Q I’m 57 and in a defined contribution pension scheme through work. Some of my colleagues are already talking about Approved Retirement Funds (ARFs) and annuities. Do I need to plan my retirement decisions now or wait until I’m 65? Imelda, Dun Laoghaire, Co Dublin
I appreciate retirement is a little bit away but ideally I’d advise to decide now whether you will choose an annuity or an ARF when you hit 65, as this decision should influence your investment strategy between now and then. To help with your decision, I have set out the differences between the two and why one might be best suited to you over the other.
An annuity is a contract which will pay you a guaranteed, regular pension income for life, whereas an ARF is a retirement investment fund which allows you to keep your money invested as a lump sum after retirement, which you can then manage and withdraw from as you see fit.
There are both pros and cons to each option and the suitability of each will depend on your personal situation. The plus side with an annuity is that it will provide you with a regular income stream. The down side is that the annuity rate is fixed the day you buy the annuity – so if annuity rates increase after your buy your annuity, you won’t get the benefit of the higher rate. Annuity rates are driven by interest rates and you pay a lot more for annuities when interest rates are low.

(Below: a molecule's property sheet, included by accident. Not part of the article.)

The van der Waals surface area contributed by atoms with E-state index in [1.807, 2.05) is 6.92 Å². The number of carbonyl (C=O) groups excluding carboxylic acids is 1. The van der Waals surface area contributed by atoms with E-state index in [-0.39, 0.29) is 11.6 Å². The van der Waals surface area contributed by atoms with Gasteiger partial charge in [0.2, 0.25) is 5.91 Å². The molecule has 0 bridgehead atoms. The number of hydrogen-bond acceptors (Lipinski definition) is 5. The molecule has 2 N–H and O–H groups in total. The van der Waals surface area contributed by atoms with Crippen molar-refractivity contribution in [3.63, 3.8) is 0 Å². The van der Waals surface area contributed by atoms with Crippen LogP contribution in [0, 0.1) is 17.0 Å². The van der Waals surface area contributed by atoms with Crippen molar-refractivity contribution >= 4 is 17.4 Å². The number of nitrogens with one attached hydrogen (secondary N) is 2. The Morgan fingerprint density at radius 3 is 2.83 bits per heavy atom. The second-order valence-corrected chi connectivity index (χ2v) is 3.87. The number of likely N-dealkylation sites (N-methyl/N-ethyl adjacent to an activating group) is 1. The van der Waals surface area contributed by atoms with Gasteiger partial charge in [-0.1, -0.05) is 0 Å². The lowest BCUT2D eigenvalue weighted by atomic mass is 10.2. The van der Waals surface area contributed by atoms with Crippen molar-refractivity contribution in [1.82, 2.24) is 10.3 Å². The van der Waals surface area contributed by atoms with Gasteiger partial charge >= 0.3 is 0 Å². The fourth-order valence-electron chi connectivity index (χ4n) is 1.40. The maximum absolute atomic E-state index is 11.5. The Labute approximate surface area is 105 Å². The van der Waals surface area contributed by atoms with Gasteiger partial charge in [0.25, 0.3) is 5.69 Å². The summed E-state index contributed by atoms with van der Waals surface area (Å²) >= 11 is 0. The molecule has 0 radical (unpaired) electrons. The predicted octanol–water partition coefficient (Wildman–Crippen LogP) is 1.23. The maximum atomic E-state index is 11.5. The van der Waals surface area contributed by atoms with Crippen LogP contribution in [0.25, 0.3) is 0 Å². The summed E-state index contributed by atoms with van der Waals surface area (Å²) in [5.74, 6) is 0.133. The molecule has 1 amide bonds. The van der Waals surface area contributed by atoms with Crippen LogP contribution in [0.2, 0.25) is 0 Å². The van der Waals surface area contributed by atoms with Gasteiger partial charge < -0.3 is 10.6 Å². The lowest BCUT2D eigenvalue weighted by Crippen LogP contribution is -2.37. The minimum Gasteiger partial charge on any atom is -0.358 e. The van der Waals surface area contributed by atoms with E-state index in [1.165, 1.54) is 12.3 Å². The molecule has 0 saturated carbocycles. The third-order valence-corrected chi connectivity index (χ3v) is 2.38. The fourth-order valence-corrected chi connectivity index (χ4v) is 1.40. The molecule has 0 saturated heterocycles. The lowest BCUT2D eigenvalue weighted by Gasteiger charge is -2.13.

The ARF option is more flexible in that your monies will be invested and can be ‘drawn down’ as and when needed. However, because this is no longer treated like a pension, it will be subject to tax, with the Government requiring you to draw down at least 5pc of the fund on an annual basis. You also have to ensure it will last you for your lifetime.
Experience would suggest that people put off making the choice until they have to. However, it is probably better to give this decision some consideration in advance of you hitting retirement age. That way, you can plan for one over the other as you face into the final years of pension contributions – this decision will dictate your investment strategy until it matures.
For example, if you favour the ARF option, you will probably start withdrawing relatively small amounts from the fund in the years following retirement – so you can afford to treat the ARF as a 20-year (or more) investment.
However, if you lean towards the guaranteed annuity, you will effectively withdraw 100pc of your fund at 65, so you’ll need to take a much more conservative approach to investment risk over the final years of pension contribution – which may slow the growth of the fund.
Your first port of call in this instance should be to get in touch with the trustees of your scheme and see what information or support they can give you. You may also want to engage the expertise of an experienced independent financial adviser. Planning for the period in your life in which you will no longer work and so will no longer have a regular wage is crucial if you want to enjoy this next phase of your life.
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